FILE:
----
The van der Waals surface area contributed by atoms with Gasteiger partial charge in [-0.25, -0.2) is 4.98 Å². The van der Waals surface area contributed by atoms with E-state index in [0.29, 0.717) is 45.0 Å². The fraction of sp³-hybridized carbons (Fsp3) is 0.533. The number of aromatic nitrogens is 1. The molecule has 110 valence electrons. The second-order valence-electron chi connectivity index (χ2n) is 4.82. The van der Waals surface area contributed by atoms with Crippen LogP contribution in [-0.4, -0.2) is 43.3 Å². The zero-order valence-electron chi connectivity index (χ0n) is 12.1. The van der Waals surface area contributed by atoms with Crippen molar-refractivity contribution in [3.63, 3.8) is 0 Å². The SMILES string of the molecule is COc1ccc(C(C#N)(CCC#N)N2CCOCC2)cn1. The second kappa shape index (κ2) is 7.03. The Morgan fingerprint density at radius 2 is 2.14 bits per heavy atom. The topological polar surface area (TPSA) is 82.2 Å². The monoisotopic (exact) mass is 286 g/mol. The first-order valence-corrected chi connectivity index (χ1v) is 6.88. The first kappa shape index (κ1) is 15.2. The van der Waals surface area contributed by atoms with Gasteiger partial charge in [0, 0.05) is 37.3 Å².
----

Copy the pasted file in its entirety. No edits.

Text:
The van der Waals surface area contributed by atoms with Gasteiger partial charge in [-0.25, -0.2) is 4.98 Å². The van der Waals surface area contributed by atoms with E-state index in [0.29, 0.717) is 45.0 Å². The fraction of sp³-hybridized carbons (Fsp3) is 0.533. The number of aromatic nitrogens is 1. The molecule has 110 valence electrons. The second-order valence-electron chi connectivity index (χ2n) is 4.82. The van der Waals surface area contributed by atoms with Crippen LogP contribution in [-0.4, -0.2) is 43.3 Å². The zero-order valence-electron chi connectivity index (χ0n) is 12.1. The van der Waals surface area contributed by atoms with Crippen molar-refractivity contribution in [3.63, 3.8) is 0 Å². The SMILES string of the molecule is COc1ccc(C(C#N)(CCC#N)N2CCOCC2)cn1. The second kappa shape index (κ2) is 7.03. The Morgan fingerprint density at radius 2 is 2.14 bits per heavy atom. The topological polar surface area (TPSA) is 82.2 Å². The monoisotopic (exact) mass is 286 g/mol. The first-order valence-corrected chi connectivity index (χ1v) is 6.88. The first kappa shape index (κ1) is 15.2. The van der Waals surface area contributed by atoms with Gasteiger partial charge in [0, 0.05) is 37.3 Å².